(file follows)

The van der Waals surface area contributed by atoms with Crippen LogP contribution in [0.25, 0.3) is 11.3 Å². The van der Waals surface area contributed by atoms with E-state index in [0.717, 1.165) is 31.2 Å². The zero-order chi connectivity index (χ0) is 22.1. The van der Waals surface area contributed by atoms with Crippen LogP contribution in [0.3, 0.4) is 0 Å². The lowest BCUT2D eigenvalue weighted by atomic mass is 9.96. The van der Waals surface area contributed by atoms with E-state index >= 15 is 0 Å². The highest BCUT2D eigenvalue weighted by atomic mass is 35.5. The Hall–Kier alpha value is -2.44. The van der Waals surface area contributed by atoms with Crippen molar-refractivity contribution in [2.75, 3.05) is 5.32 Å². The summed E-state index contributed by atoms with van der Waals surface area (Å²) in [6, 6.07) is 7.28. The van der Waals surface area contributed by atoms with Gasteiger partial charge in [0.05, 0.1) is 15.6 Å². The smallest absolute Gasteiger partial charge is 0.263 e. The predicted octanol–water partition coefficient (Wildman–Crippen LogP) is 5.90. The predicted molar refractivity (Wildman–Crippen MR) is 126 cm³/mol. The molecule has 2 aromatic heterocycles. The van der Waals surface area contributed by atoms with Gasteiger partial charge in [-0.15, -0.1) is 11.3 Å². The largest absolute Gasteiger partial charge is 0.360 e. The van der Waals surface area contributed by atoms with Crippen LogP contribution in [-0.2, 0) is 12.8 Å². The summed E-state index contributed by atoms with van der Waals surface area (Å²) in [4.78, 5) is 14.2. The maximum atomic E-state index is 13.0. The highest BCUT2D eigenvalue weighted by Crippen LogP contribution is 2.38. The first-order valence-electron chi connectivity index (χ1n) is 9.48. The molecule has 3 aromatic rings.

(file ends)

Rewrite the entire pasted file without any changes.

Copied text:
The van der Waals surface area contributed by atoms with Crippen LogP contribution in [0.25, 0.3) is 11.3 Å². The van der Waals surface area contributed by atoms with E-state index in [0.717, 1.165) is 31.2 Å². The zero-order chi connectivity index (χ0) is 22.1. The van der Waals surface area contributed by atoms with Crippen LogP contribution in [0.3, 0.4) is 0 Å². The lowest BCUT2D eigenvalue weighted by atomic mass is 9.96. The van der Waals surface area contributed by atoms with E-state index >= 15 is 0 Å². The highest BCUT2D eigenvalue weighted by atomic mass is 35.5. The Hall–Kier alpha value is -2.44. The van der Waals surface area contributed by atoms with Crippen molar-refractivity contribution in [2.75, 3.05) is 5.32 Å². The summed E-state index contributed by atoms with van der Waals surface area (Å²) in [6, 6.07) is 7.28. The van der Waals surface area contributed by atoms with Gasteiger partial charge in [0.05, 0.1) is 15.6 Å². The smallest absolute Gasteiger partial charge is 0.263 e. The predicted octanol–water partition coefficient (Wildman–Crippen LogP) is 5.90. The predicted molar refractivity (Wildman–Crippen MR) is 126 cm³/mol. The molecule has 2 aromatic heterocycles. The van der Waals surface area contributed by atoms with Gasteiger partial charge in [-0.15, -0.1) is 11.3 Å². The largest absolute Gasteiger partial charge is 0.360 e. The van der Waals surface area contributed by atoms with Crippen LogP contribution in [-0.2, 0) is 12.8 Å². The summed E-state index contributed by atoms with van der Waals surface area (Å²) in [4.78, 5) is 14.2. The maximum atomic E-state index is 13.0. The highest BCUT2D eigenvalue weighted by Crippen LogP contribution is 2.38. The first-order valence-electron chi connectivity index (χ1n) is 9.48. The molecule has 3 aromatic rings.